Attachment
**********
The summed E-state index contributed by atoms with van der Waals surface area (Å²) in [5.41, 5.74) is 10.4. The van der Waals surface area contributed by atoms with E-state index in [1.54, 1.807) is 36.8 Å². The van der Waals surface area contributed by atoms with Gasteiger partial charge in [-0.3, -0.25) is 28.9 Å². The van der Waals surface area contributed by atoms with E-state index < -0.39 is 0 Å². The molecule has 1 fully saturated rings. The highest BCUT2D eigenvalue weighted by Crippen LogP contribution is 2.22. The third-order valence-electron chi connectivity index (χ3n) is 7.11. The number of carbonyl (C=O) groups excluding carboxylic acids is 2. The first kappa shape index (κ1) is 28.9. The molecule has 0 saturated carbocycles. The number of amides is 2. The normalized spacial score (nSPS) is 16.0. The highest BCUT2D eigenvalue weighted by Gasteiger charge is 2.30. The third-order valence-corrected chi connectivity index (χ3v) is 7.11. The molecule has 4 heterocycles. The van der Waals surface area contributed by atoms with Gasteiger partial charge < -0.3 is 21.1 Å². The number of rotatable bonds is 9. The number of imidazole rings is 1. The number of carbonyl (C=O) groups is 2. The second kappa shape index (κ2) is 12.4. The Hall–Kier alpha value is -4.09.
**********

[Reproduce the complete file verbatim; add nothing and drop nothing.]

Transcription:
The summed E-state index contributed by atoms with van der Waals surface area (Å²) in [5.41, 5.74) is 10.4. The van der Waals surface area contributed by atoms with E-state index in [1.54, 1.807) is 36.8 Å². The van der Waals surface area contributed by atoms with Gasteiger partial charge in [-0.3, -0.25) is 28.9 Å². The van der Waals surface area contributed by atoms with E-state index < -0.39 is 0 Å². The molecule has 1 fully saturated rings. The highest BCUT2D eigenvalue weighted by Crippen LogP contribution is 2.22. The third-order valence-electron chi connectivity index (χ3n) is 7.11. The number of carbonyl (C=O) groups excluding carboxylic acids is 2. The first kappa shape index (κ1) is 28.9. The molecule has 0 saturated carbocycles. The number of amides is 2. The normalized spacial score (nSPS) is 16.0. The highest BCUT2D eigenvalue weighted by Gasteiger charge is 2.30. The third-order valence-corrected chi connectivity index (χ3v) is 7.11. The molecule has 4 heterocycles. The van der Waals surface area contributed by atoms with Gasteiger partial charge < -0.3 is 21.1 Å². The number of rotatable bonds is 9. The number of imidazole rings is 1. The number of carbonyl (C=O) groups is 2. The second kappa shape index (κ2) is 12.4. The Hall–Kier alpha value is -4.09.